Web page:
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Selling without the technical jargon – 5 tips

Sales staff have to know their products and services. If you don't know what you are selling, you may as well pack your bags and go home. But that doesn't mean that sales staff have to describe every single detail to the customers just to show how clever they are and to provide a comprehensive explanation. Surplus information can also have a negative effect.

1. Don't allow discussions to become too one-sided
Many sales employees mean well when they present the benefits of their products in detail and thoroughly explain all the new features and improvements. With the exuberance of feeling and the inner security that their product is superior to that of the competition, they inform their customers about every single technical advantage – often using technical jargon. And in doing so, they fail to notice that they have lapsed into an endless monologue and are creating a distance between themselves and their customers. Communication becomes a one-way street. Like ice floes, the emotional worlds of the business partners drift apart; often without the sales employee being aware of this. Meaning well is not always the same as doing well.
2. Too much information makes customers feel insecure
When sales staff inform instead of guiding, this harbors further risks. Many customers get annoyed when they are simply told the facts with no room for comment. Some customers create a bridge by telling the sales employee what they are thinking. Of course, the sales employee should respond to this. But good sales staff build their own bridges and don't let the situation get so out of hand. Certain sales staff even use specific technical jargon in their sales pitch. They believe that this makes them look more professional and that customers will think, "He knows what he's talking about". But if customers are unable to understand the (often technical) explanations, they start to get the feeling that they cannot keep up with the conversation and that they are lacking in competency. The negative feeling of being a clueless layman does not motivate such customers to make a purchase. On the contrary: it only makes most customers feel unnecessarily insecure.
3. Too much information causes rejection
If customers are faced with too much information, they can absorb only a fraction of this. When it gets too much, they completely stop listening. A bicycle salesman can explain every new screw and material to his customers, he can describe modern power transmission and the exact weight of the bicycle down to the last ounce, but he is also in danger of losing the customer. The customer doesn't want to know about every last screw on the bicycle, he would prefer to hear the benefits that he gets by purchasing the product. For example, he is interested in the fact that the bicycle is extremely sturdy and still extremely lightweight, which means that even older cyclists can easily carry it up the stairs to their apartment. Or that the bicycle is suitable for rough terrains…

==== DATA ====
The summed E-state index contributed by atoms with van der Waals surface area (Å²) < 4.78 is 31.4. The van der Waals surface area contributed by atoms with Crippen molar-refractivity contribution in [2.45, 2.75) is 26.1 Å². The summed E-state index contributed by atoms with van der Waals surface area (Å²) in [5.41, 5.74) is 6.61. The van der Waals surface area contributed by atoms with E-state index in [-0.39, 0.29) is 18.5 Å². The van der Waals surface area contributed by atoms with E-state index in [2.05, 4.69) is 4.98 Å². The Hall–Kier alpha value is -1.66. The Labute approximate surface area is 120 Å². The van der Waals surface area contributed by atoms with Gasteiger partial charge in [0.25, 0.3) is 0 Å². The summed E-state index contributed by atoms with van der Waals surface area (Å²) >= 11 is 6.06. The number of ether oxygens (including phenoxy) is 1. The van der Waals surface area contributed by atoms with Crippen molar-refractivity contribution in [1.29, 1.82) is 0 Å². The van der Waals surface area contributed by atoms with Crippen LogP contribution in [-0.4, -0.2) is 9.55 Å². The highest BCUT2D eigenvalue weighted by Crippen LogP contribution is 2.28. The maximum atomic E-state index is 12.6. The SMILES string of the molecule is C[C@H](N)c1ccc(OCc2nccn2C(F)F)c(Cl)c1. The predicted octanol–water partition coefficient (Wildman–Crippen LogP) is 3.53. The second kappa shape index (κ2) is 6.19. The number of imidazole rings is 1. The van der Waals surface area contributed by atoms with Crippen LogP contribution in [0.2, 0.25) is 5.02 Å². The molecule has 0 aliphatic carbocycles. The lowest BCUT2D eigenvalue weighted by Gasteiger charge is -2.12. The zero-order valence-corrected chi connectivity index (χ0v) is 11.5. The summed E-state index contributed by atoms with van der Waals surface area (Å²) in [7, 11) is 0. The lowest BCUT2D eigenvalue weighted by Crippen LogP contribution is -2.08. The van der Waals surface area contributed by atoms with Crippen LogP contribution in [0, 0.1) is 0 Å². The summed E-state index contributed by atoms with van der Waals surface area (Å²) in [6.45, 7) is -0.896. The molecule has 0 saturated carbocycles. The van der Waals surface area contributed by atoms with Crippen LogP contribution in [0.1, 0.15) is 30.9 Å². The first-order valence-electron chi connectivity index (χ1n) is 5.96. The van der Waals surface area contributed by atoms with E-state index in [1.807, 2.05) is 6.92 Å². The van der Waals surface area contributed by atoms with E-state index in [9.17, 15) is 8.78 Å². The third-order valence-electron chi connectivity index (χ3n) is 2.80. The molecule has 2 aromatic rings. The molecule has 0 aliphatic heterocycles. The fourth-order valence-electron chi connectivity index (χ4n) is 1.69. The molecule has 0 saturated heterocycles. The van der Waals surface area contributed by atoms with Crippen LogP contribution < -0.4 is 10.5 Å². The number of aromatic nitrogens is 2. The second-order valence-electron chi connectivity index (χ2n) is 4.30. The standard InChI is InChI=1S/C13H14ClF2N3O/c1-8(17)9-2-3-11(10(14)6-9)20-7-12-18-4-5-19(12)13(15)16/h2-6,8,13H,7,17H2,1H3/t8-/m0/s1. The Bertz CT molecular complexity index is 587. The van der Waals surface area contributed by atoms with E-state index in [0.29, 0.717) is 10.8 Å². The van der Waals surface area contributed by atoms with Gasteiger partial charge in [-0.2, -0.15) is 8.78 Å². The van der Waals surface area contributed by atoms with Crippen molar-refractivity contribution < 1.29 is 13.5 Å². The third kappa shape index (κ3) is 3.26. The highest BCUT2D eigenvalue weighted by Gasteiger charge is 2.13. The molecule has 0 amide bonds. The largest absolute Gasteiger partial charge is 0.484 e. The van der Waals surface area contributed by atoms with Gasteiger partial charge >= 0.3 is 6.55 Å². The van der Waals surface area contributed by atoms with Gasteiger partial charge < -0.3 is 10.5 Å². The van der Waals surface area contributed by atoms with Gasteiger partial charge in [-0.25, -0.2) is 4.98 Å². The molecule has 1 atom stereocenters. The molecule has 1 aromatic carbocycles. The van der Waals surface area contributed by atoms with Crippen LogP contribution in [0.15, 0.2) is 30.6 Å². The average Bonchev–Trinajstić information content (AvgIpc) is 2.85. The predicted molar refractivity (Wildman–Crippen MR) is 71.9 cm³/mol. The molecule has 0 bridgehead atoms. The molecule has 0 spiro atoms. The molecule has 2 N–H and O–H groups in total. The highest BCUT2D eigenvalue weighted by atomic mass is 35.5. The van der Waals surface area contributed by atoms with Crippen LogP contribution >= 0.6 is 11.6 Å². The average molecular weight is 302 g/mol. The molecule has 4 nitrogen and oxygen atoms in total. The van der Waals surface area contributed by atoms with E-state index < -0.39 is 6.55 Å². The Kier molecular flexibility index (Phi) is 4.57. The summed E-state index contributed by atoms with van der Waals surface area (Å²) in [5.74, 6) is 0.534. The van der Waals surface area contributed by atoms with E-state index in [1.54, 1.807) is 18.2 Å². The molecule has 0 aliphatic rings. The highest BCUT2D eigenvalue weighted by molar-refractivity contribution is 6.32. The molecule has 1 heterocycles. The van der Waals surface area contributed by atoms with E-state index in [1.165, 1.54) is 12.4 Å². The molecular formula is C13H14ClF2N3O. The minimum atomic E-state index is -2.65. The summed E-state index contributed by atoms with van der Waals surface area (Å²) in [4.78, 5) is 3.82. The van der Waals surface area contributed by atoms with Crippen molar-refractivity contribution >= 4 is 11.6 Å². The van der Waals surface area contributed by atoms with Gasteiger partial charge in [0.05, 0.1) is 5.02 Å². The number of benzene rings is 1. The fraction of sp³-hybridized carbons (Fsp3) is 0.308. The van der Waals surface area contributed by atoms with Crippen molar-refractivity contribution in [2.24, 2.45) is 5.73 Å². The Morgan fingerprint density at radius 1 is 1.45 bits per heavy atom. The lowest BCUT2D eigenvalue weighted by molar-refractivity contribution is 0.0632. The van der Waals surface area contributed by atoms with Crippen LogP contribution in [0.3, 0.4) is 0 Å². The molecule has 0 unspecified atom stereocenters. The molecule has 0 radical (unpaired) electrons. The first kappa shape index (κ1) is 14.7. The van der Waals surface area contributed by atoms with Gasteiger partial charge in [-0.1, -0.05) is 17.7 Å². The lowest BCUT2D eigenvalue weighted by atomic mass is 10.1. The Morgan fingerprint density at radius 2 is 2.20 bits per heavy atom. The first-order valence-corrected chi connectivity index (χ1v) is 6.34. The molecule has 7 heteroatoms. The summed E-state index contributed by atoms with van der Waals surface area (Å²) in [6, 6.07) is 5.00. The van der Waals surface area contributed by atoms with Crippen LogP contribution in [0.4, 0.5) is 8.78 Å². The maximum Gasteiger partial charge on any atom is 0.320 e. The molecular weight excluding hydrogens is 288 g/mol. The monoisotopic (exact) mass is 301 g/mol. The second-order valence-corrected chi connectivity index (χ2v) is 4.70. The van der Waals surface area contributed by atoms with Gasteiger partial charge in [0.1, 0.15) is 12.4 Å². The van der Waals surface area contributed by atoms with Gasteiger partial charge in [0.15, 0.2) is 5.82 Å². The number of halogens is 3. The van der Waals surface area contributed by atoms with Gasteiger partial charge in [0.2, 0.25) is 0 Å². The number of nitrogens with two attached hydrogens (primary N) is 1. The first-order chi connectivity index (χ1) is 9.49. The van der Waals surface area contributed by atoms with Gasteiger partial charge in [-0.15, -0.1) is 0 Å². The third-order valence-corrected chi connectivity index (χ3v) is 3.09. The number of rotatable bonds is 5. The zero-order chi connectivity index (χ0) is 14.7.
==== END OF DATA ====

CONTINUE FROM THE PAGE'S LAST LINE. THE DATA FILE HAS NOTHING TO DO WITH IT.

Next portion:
4. Time does not stand still
Providing information to customers takes time. But the time factor is very important in the sales pitch. Customers do not always have (or take) the time for detailed information. Often, the time for talking is limited right from the outset – just think about trade fairs and exhibitions. Managers' calendars are filled with appointments, ranging from 10 minutes to half an hour. If you take too much time providing too much information instead of sticking to the essentials, you will find yourself rushing from appointment to appointment unnecessarily. Time is money. Sales staff's time is also money. In other words, if you keep your sales pitch targeted and get to the essentials quickly, you may even be able to visit a few more customers.
5. Reflecting on your own behavior helps
To get to the essentials, you first have to know what they are. Many sales staff are too involved with their products and at advanced training courses they learn mainly about the new product features. Communication with the customer is not considered sufficiently. It is worthwhile reflecting on your own behavior, to review your working day and consider whether your sales talks were too one-sided or if you really listened to your customers enough. Did you start talks by asking questions, so that you could quickly realize what your customers were really interested in? If you're not sure: talk with a friend or family member or in front of the mirror. This will give you an initial idea. If you cannot guide people in talks, but get lost in the details, you are fighting a losing battle.

Marc M. Galal6
95606 Marktredwitz
Phone: +49 9231/96370
Fax: +49 9231/63645

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 News - 21.04.2014
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